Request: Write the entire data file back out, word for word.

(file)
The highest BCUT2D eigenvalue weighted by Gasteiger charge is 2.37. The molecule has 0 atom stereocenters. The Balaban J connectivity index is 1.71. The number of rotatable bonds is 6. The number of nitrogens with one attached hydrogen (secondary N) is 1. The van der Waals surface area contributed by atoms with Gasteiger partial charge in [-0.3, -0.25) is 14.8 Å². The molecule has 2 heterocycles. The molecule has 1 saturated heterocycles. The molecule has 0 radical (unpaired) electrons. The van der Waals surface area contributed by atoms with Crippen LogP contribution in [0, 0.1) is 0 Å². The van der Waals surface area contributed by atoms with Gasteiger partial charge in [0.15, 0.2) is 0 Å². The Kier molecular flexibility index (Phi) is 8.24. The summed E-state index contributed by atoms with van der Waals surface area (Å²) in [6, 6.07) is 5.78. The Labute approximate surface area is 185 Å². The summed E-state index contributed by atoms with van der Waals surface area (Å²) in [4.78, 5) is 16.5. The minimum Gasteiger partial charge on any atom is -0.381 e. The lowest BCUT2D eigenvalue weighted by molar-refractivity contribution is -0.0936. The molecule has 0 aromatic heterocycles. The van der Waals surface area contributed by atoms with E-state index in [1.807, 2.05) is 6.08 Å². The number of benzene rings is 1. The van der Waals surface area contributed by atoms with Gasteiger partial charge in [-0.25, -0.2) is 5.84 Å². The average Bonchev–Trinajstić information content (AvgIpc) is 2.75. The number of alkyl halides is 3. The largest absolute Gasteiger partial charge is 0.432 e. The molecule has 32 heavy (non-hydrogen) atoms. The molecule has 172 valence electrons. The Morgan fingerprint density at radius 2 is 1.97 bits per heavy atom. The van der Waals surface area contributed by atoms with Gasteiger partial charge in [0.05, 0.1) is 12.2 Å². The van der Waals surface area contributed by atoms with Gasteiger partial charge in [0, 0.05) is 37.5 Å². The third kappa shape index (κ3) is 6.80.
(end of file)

The highest BCUT2D eigenvalue weighted by Gasteiger charge is 2.37. The molecule has 0 atom stereocenters. The Balaban J connectivity index is 1.71. The number of rotatable bonds is 6. The number of nitrogens with one attached hydrogen (secondary N) is 1. The van der Waals surface area contributed by atoms with Gasteiger partial charge in [-0.3, -0.25) is 14.8 Å². The molecule has 2 heterocycles. The molecule has 1 saturated heterocycles. The molecule has 0 radical (unpaired) electrons. The van der Waals surface area contributed by atoms with Crippen LogP contribution in [0, 0.1) is 0 Å². The van der Waals surface area contributed by atoms with Gasteiger partial charge in [0.15, 0.2) is 0 Å². The Kier molecular flexibility index (Phi) is 8.24. The summed E-state index contributed by atoms with van der Waals surface area (Å²) in [6, 6.07) is 5.78. The Labute approximate surface area is 185 Å². The summed E-state index contributed by atoms with van der Waals surface area (Å²) in [4.78, 5) is 16.5. The minimum Gasteiger partial charge on any atom is -0.381 e. The lowest BCUT2D eigenvalue weighted by molar-refractivity contribution is -0.0936. The molecule has 0 aromatic heterocycles. The van der Waals surface area contributed by atoms with E-state index in [1.807, 2.05) is 6.08 Å². The number of benzene rings is 1. The van der Waals surface area contributed by atoms with Gasteiger partial charge in [-0.25, -0.2) is 5.84 Å². The average Bonchev–Trinajstić information content (AvgIpc) is 2.75. The number of alkyl halides is 3. The largest absolute Gasteiger partial charge is 0.432 e. The molecule has 32 heavy (non-hydrogen) atoms. The molecule has 172 valence electrons. The Morgan fingerprint density at radius 2 is 1.97 bits per heavy atom. The van der Waals surface area contributed by atoms with Gasteiger partial charge in [0.05, 0.1) is 12.2 Å². The van der Waals surface area contributed by atoms with Gasteiger partial charge in [0, 0.05) is 37.5 Å². The third kappa shape index (κ3) is 6.80.